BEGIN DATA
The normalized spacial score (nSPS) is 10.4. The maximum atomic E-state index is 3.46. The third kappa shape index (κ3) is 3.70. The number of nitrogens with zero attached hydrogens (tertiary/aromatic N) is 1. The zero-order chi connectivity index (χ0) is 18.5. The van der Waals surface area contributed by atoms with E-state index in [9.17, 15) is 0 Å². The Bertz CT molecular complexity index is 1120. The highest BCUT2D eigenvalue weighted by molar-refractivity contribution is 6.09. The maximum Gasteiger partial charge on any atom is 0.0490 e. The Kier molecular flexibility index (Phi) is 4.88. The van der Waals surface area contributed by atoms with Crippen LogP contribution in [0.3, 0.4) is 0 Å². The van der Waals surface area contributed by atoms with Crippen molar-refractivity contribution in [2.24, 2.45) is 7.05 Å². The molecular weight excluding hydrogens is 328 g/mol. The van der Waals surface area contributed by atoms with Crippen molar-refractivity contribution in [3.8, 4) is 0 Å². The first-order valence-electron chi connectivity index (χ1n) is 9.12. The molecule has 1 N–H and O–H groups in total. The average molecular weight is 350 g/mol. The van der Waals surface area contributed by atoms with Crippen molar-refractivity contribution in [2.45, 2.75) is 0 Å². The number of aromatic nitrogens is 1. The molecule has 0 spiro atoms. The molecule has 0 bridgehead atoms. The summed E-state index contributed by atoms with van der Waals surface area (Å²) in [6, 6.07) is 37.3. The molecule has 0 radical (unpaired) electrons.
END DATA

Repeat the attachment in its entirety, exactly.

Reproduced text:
The normalized spacial score (nSPS) is 10.4. The maximum atomic E-state index is 3.46. The third kappa shape index (κ3) is 3.70. The number of nitrogens with zero attached hydrogens (tertiary/aromatic N) is 1. The zero-order chi connectivity index (χ0) is 18.5. The van der Waals surface area contributed by atoms with E-state index in [9.17, 15) is 0 Å². The Bertz CT molecular complexity index is 1120. The highest BCUT2D eigenvalue weighted by molar-refractivity contribution is 6.09. The maximum Gasteiger partial charge on any atom is 0.0490 e. The Kier molecular flexibility index (Phi) is 4.88. The van der Waals surface area contributed by atoms with Crippen LogP contribution in [0.3, 0.4) is 0 Å². The van der Waals surface area contributed by atoms with Crippen molar-refractivity contribution in [2.24, 2.45) is 7.05 Å². The molecular weight excluding hydrogens is 328 g/mol. The van der Waals surface area contributed by atoms with Crippen molar-refractivity contribution in [3.8, 4) is 0 Å². The first-order valence-electron chi connectivity index (χ1n) is 9.12. The molecule has 1 N–H and O–H groups in total. The average molecular weight is 350 g/mol. The van der Waals surface area contributed by atoms with Crippen molar-refractivity contribution in [2.45, 2.75) is 0 Å². The number of aromatic nitrogens is 1. The molecule has 0 spiro atoms. The molecule has 0 bridgehead atoms. The summed E-state index contributed by atoms with van der Waals surface area (Å²) in [6, 6.07) is 37.3. The molecule has 0 radical (unpaired) electrons.